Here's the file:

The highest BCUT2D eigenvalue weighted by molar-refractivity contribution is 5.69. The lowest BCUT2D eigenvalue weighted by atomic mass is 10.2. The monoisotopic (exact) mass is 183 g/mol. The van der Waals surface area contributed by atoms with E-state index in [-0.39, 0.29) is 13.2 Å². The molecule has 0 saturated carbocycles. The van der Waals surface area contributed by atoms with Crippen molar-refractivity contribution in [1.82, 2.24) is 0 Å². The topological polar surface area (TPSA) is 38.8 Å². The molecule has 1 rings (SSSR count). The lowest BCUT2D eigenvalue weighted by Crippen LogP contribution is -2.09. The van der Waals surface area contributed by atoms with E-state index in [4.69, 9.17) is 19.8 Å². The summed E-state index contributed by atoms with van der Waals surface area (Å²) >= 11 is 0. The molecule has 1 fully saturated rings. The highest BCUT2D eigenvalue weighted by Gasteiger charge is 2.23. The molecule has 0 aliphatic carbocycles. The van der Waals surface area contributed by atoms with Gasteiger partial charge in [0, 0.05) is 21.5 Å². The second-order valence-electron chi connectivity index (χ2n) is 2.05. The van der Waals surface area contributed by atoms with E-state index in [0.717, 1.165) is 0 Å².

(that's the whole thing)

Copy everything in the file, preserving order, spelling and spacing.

The highest BCUT2D eigenvalue weighted by molar-refractivity contribution is 5.69. The lowest BCUT2D eigenvalue weighted by atomic mass is 10.2. The monoisotopic (exact) mass is 183 g/mol. The van der Waals surface area contributed by atoms with E-state index in [-0.39, 0.29) is 13.2 Å². The molecule has 0 saturated carbocycles. The van der Waals surface area contributed by atoms with Crippen molar-refractivity contribution in [1.82, 2.24) is 0 Å². The topological polar surface area (TPSA) is 38.8 Å². The molecule has 1 rings (SSSR count). The lowest BCUT2D eigenvalue weighted by Crippen LogP contribution is -2.09. The van der Waals surface area contributed by atoms with E-state index in [4.69, 9.17) is 19.8 Å². The summed E-state index contributed by atoms with van der Waals surface area (Å²) >= 11 is 0. The molecule has 1 fully saturated rings. The highest BCUT2D eigenvalue weighted by Gasteiger charge is 2.23. The molecule has 0 aliphatic carbocycles. The van der Waals surface area contributed by atoms with Gasteiger partial charge in [0, 0.05) is 21.5 Å². The second-order valence-electron chi connectivity index (χ2n) is 2.05. The van der Waals surface area contributed by atoms with E-state index in [0.717, 1.165) is 0 Å².